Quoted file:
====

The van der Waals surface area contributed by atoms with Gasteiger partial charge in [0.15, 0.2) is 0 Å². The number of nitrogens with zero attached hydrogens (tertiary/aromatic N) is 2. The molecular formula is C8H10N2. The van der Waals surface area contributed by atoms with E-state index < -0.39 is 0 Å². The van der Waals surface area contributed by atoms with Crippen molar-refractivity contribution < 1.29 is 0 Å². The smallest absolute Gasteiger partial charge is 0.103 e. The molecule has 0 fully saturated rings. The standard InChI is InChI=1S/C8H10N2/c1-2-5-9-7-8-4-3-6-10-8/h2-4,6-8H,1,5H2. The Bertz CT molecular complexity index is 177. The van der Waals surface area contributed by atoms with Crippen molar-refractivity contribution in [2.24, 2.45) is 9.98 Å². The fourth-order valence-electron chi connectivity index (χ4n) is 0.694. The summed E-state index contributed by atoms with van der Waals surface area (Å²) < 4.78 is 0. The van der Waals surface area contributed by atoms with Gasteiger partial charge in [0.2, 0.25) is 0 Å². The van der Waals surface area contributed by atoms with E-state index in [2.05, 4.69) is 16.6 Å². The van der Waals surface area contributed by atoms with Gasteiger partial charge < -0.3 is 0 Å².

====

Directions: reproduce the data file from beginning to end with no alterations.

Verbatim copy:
The van der Waals surface area contributed by atoms with Gasteiger partial charge in [0.15, 0.2) is 0 Å². The number of nitrogens with zero attached hydrogens (tertiary/aromatic N) is 2. The molecular formula is C8H10N2. The van der Waals surface area contributed by atoms with E-state index < -0.39 is 0 Å². The van der Waals surface area contributed by atoms with Crippen molar-refractivity contribution < 1.29 is 0 Å². The smallest absolute Gasteiger partial charge is 0.103 e. The molecule has 0 fully saturated rings. The standard InChI is InChI=1S/C8H10N2/c1-2-5-9-7-8-4-3-6-10-8/h2-4,6-8H,1,5H2. The Bertz CT molecular complexity index is 177. The van der Waals surface area contributed by atoms with Crippen molar-refractivity contribution in [2.24, 2.45) is 9.98 Å². The fourth-order valence-electron chi connectivity index (χ4n) is 0.694. The summed E-state index contributed by atoms with van der Waals surface area (Å²) < 4.78 is 0. The van der Waals surface area contributed by atoms with Gasteiger partial charge in [0.2, 0.25) is 0 Å². The van der Waals surface area contributed by atoms with E-state index in [2.05, 4.69) is 16.6 Å². The van der Waals surface area contributed by atoms with Gasteiger partial charge < -0.3 is 0 Å².